• The redesigned app
  • Notification channel
  • Picture-in-picture support
  • Unicode 10.0 emoji
  • Redesign the notice of notice
  • Redesigned lock screen
  • Adaptive icon
  • Notification point
  • Sony LDAC codec support
  • Application-specific unknown source
  • Wider color gamut for applications
ANDROID 9.0 PIE (2018)

In 2019 we are on Android 9.0 Pie. Android Pie brings a number of visual changes - so much that from a visual perspective, this is the biggest change to Android in a few years.

Most notably, Android 9.0 Pie eliminates the three-button arrangement that has existed on Android for years, replacing it with one pill-shaped button and gestures to control things like multitasking. Android 9.0 Pie also brings several changes to notifications, including extra control over the types of notifications that appear and where they appear, and Google's new "Digital Wellbeing," a feature that basically tells you how often you use your phone, the most frequent application You use, et cetera. This feature aims to help users better manage their digital lives and curb smartphone addictions.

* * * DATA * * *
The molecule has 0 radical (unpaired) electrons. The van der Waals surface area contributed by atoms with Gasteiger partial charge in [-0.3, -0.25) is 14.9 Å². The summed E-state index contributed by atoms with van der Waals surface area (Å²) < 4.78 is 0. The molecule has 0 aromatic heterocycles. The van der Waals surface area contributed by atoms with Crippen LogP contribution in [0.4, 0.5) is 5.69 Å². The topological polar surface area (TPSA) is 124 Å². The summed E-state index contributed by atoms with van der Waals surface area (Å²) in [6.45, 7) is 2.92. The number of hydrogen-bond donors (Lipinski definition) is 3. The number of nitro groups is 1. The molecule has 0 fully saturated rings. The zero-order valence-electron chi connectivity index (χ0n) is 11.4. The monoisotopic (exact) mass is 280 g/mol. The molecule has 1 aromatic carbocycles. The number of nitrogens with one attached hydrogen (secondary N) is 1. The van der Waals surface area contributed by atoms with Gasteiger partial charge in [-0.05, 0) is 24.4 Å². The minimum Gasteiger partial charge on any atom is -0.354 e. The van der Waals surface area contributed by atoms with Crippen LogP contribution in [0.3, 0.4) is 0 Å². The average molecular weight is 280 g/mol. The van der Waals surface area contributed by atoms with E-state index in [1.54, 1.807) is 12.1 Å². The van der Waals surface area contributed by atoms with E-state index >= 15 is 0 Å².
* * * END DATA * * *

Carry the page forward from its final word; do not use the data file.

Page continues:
Other features include adaptive battery life, which limits how many battery background applications can be used, as well as "Application Actions," which are deep links to certain application features that appear directly from the application drawer.

Android Pie, later referred to as "Android P," was first announced by Google on March 7, 2018, and the first developer preview was released the same day. The second preview, which is considered beta quality, was released on May 8, 2018. The third preview, called Beta 2, was released on June 6, 2018. The fourth preview, called Beta 3, was released on July 2, 2018. The last beta of Android P was released on July 25, 2018.

Android "P" was officially released on 6 August 2018 as "Android 9 Pie" and was originally available for Google Pixel devices and Essential Phones. Sony Xperia XZ3 is the first device with Android Pie pre-installed.

Google announced it will release Android 9 Pie (Go Edition), the lite version of Android Pie.

That was earlier versions of Android, from beginning to end (2019).

0 Response to "Google Android History and Its Development - Specifications Ranging from Beta to Pie"

Post a Comment

Iklan Atas Artikel

Iklan Tengah Artikel 1

Iklan Tengah Artikel 2

Iklan Bawah Artikel